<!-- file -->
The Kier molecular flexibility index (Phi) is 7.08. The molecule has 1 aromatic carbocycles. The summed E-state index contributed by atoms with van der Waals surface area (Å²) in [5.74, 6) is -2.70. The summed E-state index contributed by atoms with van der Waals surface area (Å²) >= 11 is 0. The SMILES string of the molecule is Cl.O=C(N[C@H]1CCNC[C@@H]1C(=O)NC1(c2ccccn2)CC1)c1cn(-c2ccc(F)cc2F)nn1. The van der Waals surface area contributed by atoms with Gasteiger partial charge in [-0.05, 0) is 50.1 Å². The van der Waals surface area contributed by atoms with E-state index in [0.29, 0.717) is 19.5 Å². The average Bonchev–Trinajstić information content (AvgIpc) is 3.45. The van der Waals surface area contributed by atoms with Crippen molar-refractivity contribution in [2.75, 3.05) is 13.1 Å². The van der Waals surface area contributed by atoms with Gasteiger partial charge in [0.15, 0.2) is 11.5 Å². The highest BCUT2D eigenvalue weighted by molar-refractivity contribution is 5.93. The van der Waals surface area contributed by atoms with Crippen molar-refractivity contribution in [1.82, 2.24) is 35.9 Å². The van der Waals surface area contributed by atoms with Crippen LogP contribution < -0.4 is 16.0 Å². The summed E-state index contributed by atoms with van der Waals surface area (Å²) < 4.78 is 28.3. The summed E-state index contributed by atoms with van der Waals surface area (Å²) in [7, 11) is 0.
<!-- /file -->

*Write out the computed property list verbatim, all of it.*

The Kier molecular flexibility index (Phi) is 7.08. The molecule has 1 aromatic carbocycles. The summed E-state index contributed by atoms with van der Waals surface area (Å²) in [5.74, 6) is -2.70. The summed E-state index contributed by atoms with van der Waals surface area (Å²) >= 11 is 0. The SMILES string of the molecule is Cl.O=C(N[C@H]1CCNC[C@@H]1C(=O)NC1(c2ccccn2)CC1)c1cn(-c2ccc(F)cc2F)nn1. The van der Waals surface area contributed by atoms with Gasteiger partial charge in [-0.05, 0) is 50.1 Å². The van der Waals surface area contributed by atoms with E-state index in [0.29, 0.717) is 19.5 Å². The average Bonchev–Trinajstić information content (AvgIpc) is 3.45. The van der Waals surface area contributed by atoms with Crippen molar-refractivity contribution in [2.75, 3.05) is 13.1 Å². The van der Waals surface area contributed by atoms with Gasteiger partial charge in [0.15, 0.2) is 11.5 Å². The highest BCUT2D eigenvalue weighted by molar-refractivity contribution is 5.93. The van der Waals surface area contributed by atoms with Crippen molar-refractivity contribution in [1.82, 2.24) is 35.9 Å². The van der Waals surface area contributed by atoms with Crippen LogP contribution < -0.4 is 16.0 Å². The summed E-state index contributed by atoms with van der Waals surface area (Å²) < 4.78 is 28.3. The summed E-state index contributed by atoms with van der Waals surface area (Å²) in [7, 11) is 0.